Patient satisfaction with time spent with their physician.
ABSTRACT We examined the variables related to patient satisfaction with the time spent with their family physician during the office visit.
Research nurses directly observed consecutive patient visits to 138 family physicians in 84 practices. Analyses examined sequential models of the association of patient and physician characteristics, visit type and length, and time use during visits, with patients' satisfaction with the amount of time spent with their physician.
Among 2315 visit by adult patients returning questionnaires, patient satisfaction with the time spent with their physician was high and strongly linked to longer visits (P < 001). After controlling for visit duration, greater patient satisfaction with time spent was associated with older patient age, white race, better perceived health status, visits for well care, and visits with a greater proportion of the visit spent chatting. The physician's discussion of test results or findings from the physical examination was associated with greater satisfaction with time spent for visits longer than 15 minutes, but with less satisfaction with time spent for shorter visits.
Physicians can enhance patient satisfaction with the amount of time spent during an office visit by spending a small proportion of time chatting about nonmedical topics, and by allowing sufficient time for exchange with the patient is feedback is necessary.
- SourceAvailable from: Karen K Anderson[Show abstract] [Hide abstract]
ABSTRACT: Patients commonly perceive that a provider has spent more time at their bedside when the provider sits rather than stands. This study provides empirical evidence for this perception. We conducted a prospective, randomized, controlled study with 120 adult post-operative inpatients admitted for elective spine surgery. The actual lengths of the interactions were compared to patients' estimations of the time of those interactions. Patients perceived the provider as present at their bedside longer when he sat, even though the actual time the physician spent at the bedside did not change significantly whether he sat or stood. Patients with whom the physician sat reported a more positive interaction and a better understanding of their condition. Simply sitting instead of standing at a patient's bedside can have a significant impact on patient satisfaction, patient compliance, and provider-patient rapport, all of which are known factors in decreased litigation, decreased lengths of stay, decreased costs, and improved clinical outcomes. Any healthcare provider may have a positive effect on doctor-patient interaction by sitting as opposed to standing during a hospital follow-up visit.Patient Education and Counseling 06/2011; 86(2):166-71. DOI:10.1016/j.pec.2011.05.024 · 2.60 Impact Factor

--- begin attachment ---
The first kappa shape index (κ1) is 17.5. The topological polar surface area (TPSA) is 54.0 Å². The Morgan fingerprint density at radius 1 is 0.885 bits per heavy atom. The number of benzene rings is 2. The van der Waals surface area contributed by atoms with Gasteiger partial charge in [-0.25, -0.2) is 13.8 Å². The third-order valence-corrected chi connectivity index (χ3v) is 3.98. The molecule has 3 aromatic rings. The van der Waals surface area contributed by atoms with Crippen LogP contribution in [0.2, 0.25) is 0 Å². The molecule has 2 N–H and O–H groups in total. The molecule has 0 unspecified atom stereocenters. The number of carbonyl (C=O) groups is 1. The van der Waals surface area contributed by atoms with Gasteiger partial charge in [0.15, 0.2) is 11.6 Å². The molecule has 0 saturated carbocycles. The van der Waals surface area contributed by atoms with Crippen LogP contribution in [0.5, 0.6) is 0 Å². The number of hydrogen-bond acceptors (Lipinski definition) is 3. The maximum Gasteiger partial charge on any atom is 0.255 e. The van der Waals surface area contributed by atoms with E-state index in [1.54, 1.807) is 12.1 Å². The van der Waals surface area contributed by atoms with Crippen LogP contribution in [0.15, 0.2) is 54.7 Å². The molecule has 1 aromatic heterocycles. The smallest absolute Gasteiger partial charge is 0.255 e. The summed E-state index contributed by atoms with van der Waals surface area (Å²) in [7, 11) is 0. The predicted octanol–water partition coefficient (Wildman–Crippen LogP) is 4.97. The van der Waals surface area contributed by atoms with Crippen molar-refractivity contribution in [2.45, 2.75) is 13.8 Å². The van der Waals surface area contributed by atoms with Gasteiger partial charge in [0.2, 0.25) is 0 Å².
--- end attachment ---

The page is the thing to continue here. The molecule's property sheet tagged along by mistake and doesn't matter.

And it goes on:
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ABSTRACT: To examine the association between care experiences and parent ratings of care within racial/ethnic/language subgroups. National Consumer Assessment of Healthcare Providers and Systems Benchmarking Database 3.0 (2003-2006). Sample Characteristics. 111,139 parents of minor Medicaid managed care enrollees. Cross-sectional observational study predicting "poor" (0-5 on 0-10 scale) parent ratings of personal doctor, specialist, health care, and health plan from care experiences for different parent race/ethnicity/language subgroups (Latino/Spanish, Latino/English, white, and black). Care experiences had similar associations with the probability of poor parent ratings of care across the four racial/ethnic/language subgroups (p>.20). A one standard deviation improvement in the doctor communication care experience was associated with about half the frequency of poor ratings of care for personal doctor and health care in all subgroups (p<.05). Sensitivity analysis of individual communication items found that failure to provide explanations to children predicted poor ratings of care only among whites, who also weighed the length of physician interaction more heavily than other subgroups. Communication-based interventions may improve experiences and ratings of care for all subgroups, although implementation of these interventions may need to consider preferences associated with race, ethnicity, and language.Health Services Research 06/2011; 46(3):821-39. DOI:10.1111/j.1475-6773.2010.01234.x · 2.49 Impact Factor
Conference Paper: Patient Perceptions of Electronic Medical Records[Show abstract] [Hide abstract]
ABSTRACT: Background: Physicians are adopting electronic medical records in much greater numbers today and are escalating the rate of adoption. The American Recovery and Reinvestment Act of 2009 provides incentives for physicians to adopt this technology. Objectives: Determine whether patient satisfaction is affected by computer use in the exam room and whether patients who have experienced computers in the exam room perceive differences in the utility of electronic medical records. Results: Physicians received higher overall satisfaction scores when a computer was used to retrieve patient information. Physicians received similar satisfaction scores when a computer was used to enter patient information. Patients who have experienced electronic medical records perceive benefits such as increased portability of the record but do not believe that physicians who use electronic medical records produce better health outcomes. Patients who have experienced electronic medical records do not desire more control over their record than those who have traditional medical records.System Sciences (HICSS), 2010 43rd Hawaii International Conference on; 02/2010